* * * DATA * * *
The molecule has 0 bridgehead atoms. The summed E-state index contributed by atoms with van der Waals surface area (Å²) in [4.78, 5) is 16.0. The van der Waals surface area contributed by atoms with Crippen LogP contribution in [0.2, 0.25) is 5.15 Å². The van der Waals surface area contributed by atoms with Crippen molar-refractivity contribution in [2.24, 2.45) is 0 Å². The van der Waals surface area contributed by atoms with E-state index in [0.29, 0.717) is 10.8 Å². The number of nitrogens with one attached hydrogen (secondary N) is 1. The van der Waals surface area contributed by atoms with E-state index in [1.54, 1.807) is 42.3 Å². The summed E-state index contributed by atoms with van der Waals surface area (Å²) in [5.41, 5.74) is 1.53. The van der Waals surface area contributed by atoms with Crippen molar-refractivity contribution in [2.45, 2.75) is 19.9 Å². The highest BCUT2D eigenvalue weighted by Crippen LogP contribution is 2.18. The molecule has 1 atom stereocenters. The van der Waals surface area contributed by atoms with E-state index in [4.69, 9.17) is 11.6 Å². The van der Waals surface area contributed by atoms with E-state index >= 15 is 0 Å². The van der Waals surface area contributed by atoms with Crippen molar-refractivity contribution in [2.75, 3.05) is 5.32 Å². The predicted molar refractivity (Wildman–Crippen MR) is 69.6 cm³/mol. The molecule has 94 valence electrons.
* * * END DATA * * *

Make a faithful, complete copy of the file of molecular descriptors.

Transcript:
The molecule has 0 bridgehead atoms. The summed E-state index contributed by atoms with van der Waals surface area (Å²) in [4.78, 5) is 16.0. The van der Waals surface area contributed by atoms with Crippen LogP contribution in [0.2, 0.25) is 5.15 Å². The van der Waals surface area contributed by atoms with Crippen molar-refractivity contribution in [2.24, 2.45) is 0 Å². The van der Waals surface area contributed by atoms with E-state index in [0.29, 0.717) is 10.8 Å². The number of nitrogens with one attached hydrogen (secondary N) is 1. The van der Waals surface area contributed by atoms with E-state index in [1.54, 1.807) is 42.3 Å². The summed E-state index contributed by atoms with van der Waals surface area (Å²) in [5.41, 5.74) is 1.53. The van der Waals surface area contributed by atoms with Crippen molar-refractivity contribution in [2.45, 2.75) is 19.9 Å². The highest BCUT2D eigenvalue weighted by Crippen LogP contribution is 2.18. The molecule has 1 atom stereocenters. The van der Waals surface area contributed by atoms with E-state index in [4.69, 9.17) is 11.6 Å². The van der Waals surface area contributed by atoms with E-state index >= 15 is 0 Å². The van der Waals surface area contributed by atoms with Crippen molar-refractivity contribution in [2.75, 3.05) is 5.32 Å². The predicted molar refractivity (Wildman–Crippen MR) is 69.6 cm³/mol. The molecule has 94 valence electrons.